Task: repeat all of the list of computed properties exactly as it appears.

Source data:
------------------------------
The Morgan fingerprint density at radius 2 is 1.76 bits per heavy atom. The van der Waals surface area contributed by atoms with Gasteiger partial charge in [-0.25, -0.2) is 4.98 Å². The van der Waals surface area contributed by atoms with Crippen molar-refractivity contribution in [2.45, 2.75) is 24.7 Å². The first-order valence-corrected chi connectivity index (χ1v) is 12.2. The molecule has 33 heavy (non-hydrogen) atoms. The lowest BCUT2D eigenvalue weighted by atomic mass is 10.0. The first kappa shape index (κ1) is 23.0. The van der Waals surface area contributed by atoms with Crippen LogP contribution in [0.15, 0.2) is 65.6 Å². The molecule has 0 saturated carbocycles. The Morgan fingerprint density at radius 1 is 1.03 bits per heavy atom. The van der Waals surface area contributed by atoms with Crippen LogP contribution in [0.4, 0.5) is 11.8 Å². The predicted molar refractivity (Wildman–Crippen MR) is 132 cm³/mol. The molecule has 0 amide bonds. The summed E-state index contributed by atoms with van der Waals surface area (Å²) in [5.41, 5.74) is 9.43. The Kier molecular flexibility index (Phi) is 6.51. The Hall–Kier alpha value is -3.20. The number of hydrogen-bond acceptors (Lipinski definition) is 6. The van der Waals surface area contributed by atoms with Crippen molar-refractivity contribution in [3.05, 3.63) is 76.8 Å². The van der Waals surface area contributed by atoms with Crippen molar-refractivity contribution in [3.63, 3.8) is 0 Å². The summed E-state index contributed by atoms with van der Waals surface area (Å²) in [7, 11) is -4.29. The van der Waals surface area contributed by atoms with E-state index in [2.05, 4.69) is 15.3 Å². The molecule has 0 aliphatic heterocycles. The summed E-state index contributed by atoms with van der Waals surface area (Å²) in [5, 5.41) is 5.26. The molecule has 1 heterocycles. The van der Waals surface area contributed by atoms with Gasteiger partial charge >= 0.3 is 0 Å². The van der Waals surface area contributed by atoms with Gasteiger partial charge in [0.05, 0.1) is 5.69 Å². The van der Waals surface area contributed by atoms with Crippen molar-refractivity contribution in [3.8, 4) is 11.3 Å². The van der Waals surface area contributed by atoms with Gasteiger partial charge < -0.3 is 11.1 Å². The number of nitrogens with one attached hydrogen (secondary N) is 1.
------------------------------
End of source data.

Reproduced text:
The Morgan fingerprint density at radius 2 is 1.76 bits per heavy atom. The van der Waals surface area contributed by atoms with Gasteiger partial charge in [-0.25, -0.2) is 4.98 Å². The van der Waals surface area contributed by atoms with Crippen molar-refractivity contribution in [2.45, 2.75) is 24.7 Å². The first-order valence-corrected chi connectivity index (χ1v) is 12.2. The molecule has 33 heavy (non-hydrogen) atoms. The lowest BCUT2D eigenvalue weighted by atomic mass is 10.0. The first kappa shape index (κ1) is 23.0. The van der Waals surface area contributed by atoms with Crippen LogP contribution in [0.15, 0.2) is 65.6 Å². The molecule has 0 saturated carbocycles. The Morgan fingerprint density at radius 1 is 1.03 bits per heavy atom. The van der Waals surface area contributed by atoms with Crippen LogP contribution in [0.4, 0.5) is 11.8 Å². The predicted molar refractivity (Wildman–Crippen MR) is 132 cm³/mol. The molecule has 0 amide bonds. The summed E-state index contributed by atoms with van der Waals surface area (Å²) in [5.41, 5.74) is 9.43. The Kier molecular flexibility index (Phi) is 6.51. The Hall–Kier alpha value is -3.20. The number of hydrogen-bond acceptors (Lipinski definition) is 6. The van der Waals surface area contributed by atoms with Crippen molar-refractivity contribution in [3.05, 3.63) is 76.8 Å². The van der Waals surface area contributed by atoms with Crippen molar-refractivity contribution in [3.63, 3.8) is 0 Å². The summed E-state index contributed by atoms with van der Waals surface area (Å²) in [7, 11) is -4.29. The van der Waals surface area contributed by atoms with E-state index in [2.05, 4.69) is 15.3 Å². The molecule has 0 aliphatic heterocycles. The summed E-state index contributed by atoms with van der Waals surface area (Å²) in [5, 5.41) is 5.26. The molecule has 1 heterocycles. The van der Waals surface area contributed by atoms with Gasteiger partial charge >= 0.3 is 0 Å². The van der Waals surface area contributed by atoms with Gasteiger partial charge in [0.05, 0.1) is 5.69 Å². The van der Waals surface area contributed by atoms with Crippen molar-refractivity contribution in [3.8, 4) is 11.3 Å². The van der Waals surface area contributed by atoms with Gasteiger partial charge < -0.3 is 11.1 Å². The number of nitrogens with one attached hydrogen (secondary N) is 1.